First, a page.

Friday, July 15, 2016

The Lipstick Effect and the Cosmetics Industry as "Recession Proof"

Our most recent economic downturn has had many impacts on various industries. During the worst of it, I served on a board of a non-profit choir, where we dealt with budget concerns due to shrinking ticket sales. Because of the uncertainty in the economic climate, as well as a large group of people unemployed or underemployed, people weren't spending as much on the arts, and if they were, they tended to buy tickets close to the event, rather than in advance.

Over the years, many people have argued that a certain industry is "recession proof" - usually to be proven wrong when a recession actually happens. However, as I learned in an article I read today, one industry seems to flourish during hard economic times: the cosmetics industry. The article details a study into the so-called "lipstick effect," which refers to women's increased desire for and use of cosmetics during economic recession.


It has been argued that women do this to secure a more financially stable mate. However, this particular study looked at use of cosmetics in two contexts: to attract romantic partners and to improve their appearance in the workplace.

The researchers conducted 4 studies: 3 through the Amazon Mechanical Turk (MTurk), and 1 through Precision Sampling (a marketing research firm). Two studies manipulated economic concern by having participants read one of two articles, assigned at random: an article about the poor economy or a recent flu outbreak. All 4 studies measured economic concern with a composite score on three items. The two studies that manipulated economic concern did not find an effect of the article; instead, they found that measured economic concern significantly affected the outcome.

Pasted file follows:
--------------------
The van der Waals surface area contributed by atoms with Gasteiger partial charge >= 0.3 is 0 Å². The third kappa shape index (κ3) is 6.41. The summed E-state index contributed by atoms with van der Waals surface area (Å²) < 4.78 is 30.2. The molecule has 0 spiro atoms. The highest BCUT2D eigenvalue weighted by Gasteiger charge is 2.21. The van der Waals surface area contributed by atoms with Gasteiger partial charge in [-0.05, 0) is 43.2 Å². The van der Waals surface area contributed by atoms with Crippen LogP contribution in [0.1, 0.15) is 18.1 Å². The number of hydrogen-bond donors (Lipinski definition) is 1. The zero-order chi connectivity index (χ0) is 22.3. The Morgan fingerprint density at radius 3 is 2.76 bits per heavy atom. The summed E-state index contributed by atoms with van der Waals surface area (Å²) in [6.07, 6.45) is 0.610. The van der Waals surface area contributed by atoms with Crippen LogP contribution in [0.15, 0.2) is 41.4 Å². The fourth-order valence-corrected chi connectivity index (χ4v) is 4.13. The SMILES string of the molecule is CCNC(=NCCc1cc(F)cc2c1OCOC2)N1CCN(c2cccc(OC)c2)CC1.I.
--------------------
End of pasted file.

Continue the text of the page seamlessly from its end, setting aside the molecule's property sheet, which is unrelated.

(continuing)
Studies 1 and 2 used interest in six appearance-enhancing items (lipstick, dress, mascara, nail polish, perfume, and face cream) as the outcome. In both studies, they found that high economic concern resulted in greater interest in the six items. But studies 3a and 3b (which are really two separate studies, so I'm not sure why they didn't just call them 3 and 4) looked at the differences between using cosmetics to appear more professional or to appear more attractive. They found that - contrary to what has been said about the lipstick effect before - women with high economic concern were more interested in appearing professional than romantically attractive. Some women were still interested in appearing more romantically attractive, it just wasn't driven by economic concern.

A great deal of research has shown that attractive women tend to be more successful in the workplace than equally competent less attractive women. Attractive women are more likely to be hired, earn higher salaries, and are more likely to be given promotions. This is not to say they succeed only because of their looks; they have to know what they're doing and if a less attractive person is much more qualified, they will probably get the job. But appearance does give them a boost when they are equally matched with their competition in terms of skills. So using products to make oneself more attractive can have real financial rewards.

As more and more women work full-time, and fewer plan to end their career when they get married or have children, it makes sense that the lipstick effect may need an update. Men may still out-earn women, on average, but unlike 50 years ago, it's not unusual for the woman to be the "breadwinner" and out-earn her husband or partner. As a result of these social changes, the lipstick effect may need to be updated to reflect desire to appear attractive and professional, as opposed to desire to appear attractive to a potential mate.

Either way, the lipstick effect highlights that the cosmetic industry may in fact be recession proof. Though people may not be spending money on concert tickets, they will continue to spend money - and in fact, may spend more money - on products that help them look good.

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